If you’re in the market for a new frame, cut out of work for a little bit today and make your way up to Columbia. The department of drawings and archives at the school’s Avery Architectural and Fine Arts Library is having a frame sale today, and it sounds like there will be some bargains.
“Fame is a most uncertain garment,” art critic Henry McBride wrote in 1946, in a catalogue essay for an exhibition of work by an old artist friend. “Yet fame, apparently, is what the Museum of Modern Art now desires for the late Florine Stettheimer.”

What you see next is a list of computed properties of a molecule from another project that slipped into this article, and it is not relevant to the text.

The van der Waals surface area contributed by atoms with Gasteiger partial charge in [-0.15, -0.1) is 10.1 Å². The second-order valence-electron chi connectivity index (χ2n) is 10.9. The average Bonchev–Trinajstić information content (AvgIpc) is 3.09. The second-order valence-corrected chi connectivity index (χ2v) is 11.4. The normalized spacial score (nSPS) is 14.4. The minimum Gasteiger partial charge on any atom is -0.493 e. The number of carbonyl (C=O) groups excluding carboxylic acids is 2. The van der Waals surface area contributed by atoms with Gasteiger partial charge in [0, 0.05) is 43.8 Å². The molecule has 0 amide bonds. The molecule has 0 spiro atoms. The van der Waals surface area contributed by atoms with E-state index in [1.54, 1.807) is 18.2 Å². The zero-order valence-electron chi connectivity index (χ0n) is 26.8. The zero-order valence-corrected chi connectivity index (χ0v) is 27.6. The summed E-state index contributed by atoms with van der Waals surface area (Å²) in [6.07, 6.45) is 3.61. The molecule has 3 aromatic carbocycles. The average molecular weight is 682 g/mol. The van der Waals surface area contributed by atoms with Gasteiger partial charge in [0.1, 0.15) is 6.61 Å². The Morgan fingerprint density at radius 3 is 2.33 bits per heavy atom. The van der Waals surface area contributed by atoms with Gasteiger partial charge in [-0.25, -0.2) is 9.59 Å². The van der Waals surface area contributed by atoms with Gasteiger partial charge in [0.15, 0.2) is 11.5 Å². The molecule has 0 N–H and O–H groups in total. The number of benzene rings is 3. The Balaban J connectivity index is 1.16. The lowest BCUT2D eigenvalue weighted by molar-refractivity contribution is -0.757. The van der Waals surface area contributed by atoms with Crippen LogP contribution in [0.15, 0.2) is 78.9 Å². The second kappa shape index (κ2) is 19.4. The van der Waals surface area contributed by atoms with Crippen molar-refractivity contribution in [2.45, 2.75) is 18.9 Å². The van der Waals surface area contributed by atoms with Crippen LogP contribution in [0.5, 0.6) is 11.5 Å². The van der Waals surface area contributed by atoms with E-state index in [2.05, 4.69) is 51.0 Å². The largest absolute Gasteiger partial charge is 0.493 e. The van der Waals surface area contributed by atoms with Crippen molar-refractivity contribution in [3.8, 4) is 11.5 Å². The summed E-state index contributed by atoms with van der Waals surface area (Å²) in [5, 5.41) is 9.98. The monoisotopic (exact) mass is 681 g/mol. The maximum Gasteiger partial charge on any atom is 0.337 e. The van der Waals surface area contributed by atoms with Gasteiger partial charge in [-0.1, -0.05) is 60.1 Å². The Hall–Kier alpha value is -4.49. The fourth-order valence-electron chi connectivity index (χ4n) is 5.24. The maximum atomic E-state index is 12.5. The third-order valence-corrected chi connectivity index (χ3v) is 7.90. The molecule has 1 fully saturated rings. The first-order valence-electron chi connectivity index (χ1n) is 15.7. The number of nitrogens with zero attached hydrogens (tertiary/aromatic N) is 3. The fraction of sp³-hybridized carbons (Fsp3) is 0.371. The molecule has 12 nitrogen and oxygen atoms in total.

McBride had high hopes for the MoMA show, which was organized by no less a luminary than Marcel Duchamp, who had once tutored Stettheimer in French, and who admired her work—party scenes from her family’s salon, and wispy, witty, faux naïf portraits of that group’s illustrious members. Stettheimer, who often appeared in her own paintings, sometimes hiding under a wide hat, had died two years earlier, at the age of 72. She had staged only a single one-person show during her lifetime; none of the pieces in it sold.